Jungle Cruise

Jungle Cruise

3 out of 5 stars

You can almost see the mood board that led to the creation of Jungle Cruise, the latest Disney movie to take its name from a theme park ride. There’s a lot of The Mummy (a female academic goes in search of a mythical something-or-other and enlists the help of a brawny adventurer), a bit of Indiana Jones (an eccentrically evil German tries to beat them to it), and generous dollops of The African Queen (boaty romance; jaunty hats) and Pirates of the Caribbean (cursed CGI baddies made of jungle detritus). It seems rather coldly engineered, but that doesn’t mean the result is without charm. In fact, it’s packed with it. A huge part of the reason Jungle Cruise clips along cheerfully is the perfect casting of Emily Blunt and Dwayne Johnson. Blunt is Lily Houghton, a scientist in the early 1900s who is shunned by London’s academic community because she’s a woman. Fed up with waiting for permission to conduct her work, Lily steals an ancient arrowhead that she believes will lead her to a mythical tree in the Amazon jungle that has the power to cure all ills. She’s witty, warm and resourceful – i.e. ideal for Blunt. Johnson is Frank, a sardonic steamboat captain who knows every inch of the Amazon and agrees to help Lily find the tree. Together they are pure joy: chalk and cheese, yet perfectly complementary; flirtily bickering their way through almost every moment. Their clear enjoyment is infectious, and their sheer charisma helps smooth the rougher parts of the script (expect a lot

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‘The Batman’: 8 things you might have missed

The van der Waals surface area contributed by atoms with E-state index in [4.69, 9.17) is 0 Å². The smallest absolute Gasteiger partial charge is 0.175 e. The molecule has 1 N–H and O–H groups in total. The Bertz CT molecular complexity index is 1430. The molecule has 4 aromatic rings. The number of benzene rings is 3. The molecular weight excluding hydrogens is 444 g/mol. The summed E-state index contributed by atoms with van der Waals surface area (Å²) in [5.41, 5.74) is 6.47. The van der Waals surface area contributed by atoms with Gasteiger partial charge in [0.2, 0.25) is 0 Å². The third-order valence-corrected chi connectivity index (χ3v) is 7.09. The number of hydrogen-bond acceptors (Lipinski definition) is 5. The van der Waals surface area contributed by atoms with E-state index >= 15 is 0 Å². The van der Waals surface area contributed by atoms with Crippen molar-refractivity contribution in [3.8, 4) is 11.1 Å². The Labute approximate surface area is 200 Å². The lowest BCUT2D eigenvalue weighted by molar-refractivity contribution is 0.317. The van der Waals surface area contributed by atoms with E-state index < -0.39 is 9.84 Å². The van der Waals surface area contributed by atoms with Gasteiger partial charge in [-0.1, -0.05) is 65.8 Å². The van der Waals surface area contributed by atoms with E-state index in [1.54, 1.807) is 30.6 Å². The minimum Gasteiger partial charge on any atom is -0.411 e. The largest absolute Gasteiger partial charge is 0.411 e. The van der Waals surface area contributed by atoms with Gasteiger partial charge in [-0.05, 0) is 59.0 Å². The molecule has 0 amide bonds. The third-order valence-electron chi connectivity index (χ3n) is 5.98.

‘The Batman’: 8 things you might have missed

The Batman, the latest reinvention of the Dark Knight, gives us a new take on the comic character known as ‘the world’s greatest detective’. But how good are your own detecting skills? The film is packed with nods to other movies, music and art, and holds some sneaky hints about the characters and the future of the franchise. How many of these did you spot? Warning: contains spoilers for The Batman throughout Photograph: Warner Bros. Pictures/© DC Comics 1. Kurt Cobain was a major inspiration for the movie Robert Pattinson’s Bruce Wayne is a lot more grungy than previous iterations, with his emo eye make-up, floppy fringe and sulky demeanour. Matt Reeves said the touchstone for Wayne was the late Nirvana frontman, Kurt Cobain. He told Esquire, ‘Early on, when I was writing, I started listening to Nirvana, and there was something about ‘‘Something in the Way”… What if some tragedy happened and this guy becomes so reclusive, we don’t know what he’s doing? Is this guy some kind of wayward, reckless, drug addict?’ And the truth is that he is a kind of drug addict. His drug is his addiction to this drive for revenge. He’s like a Batman Kurt Cobain.’ Cobain also inspired Paul Dano, who plays the Riddler. He told NME he listened to ‘‘Something in the Way” a lot, absorbing the lyrics about a lonely man living on the street: ‘That song, those words, that refrain, became hugely important to me. Nirvana became a part of that [character].’ Photograph: Universal PicturesJimmy Stewart’s

Five ways that ‘No Time to Die’ will change Bond for ever

Five ways that ‘No Time to Die’ will change Bond for ever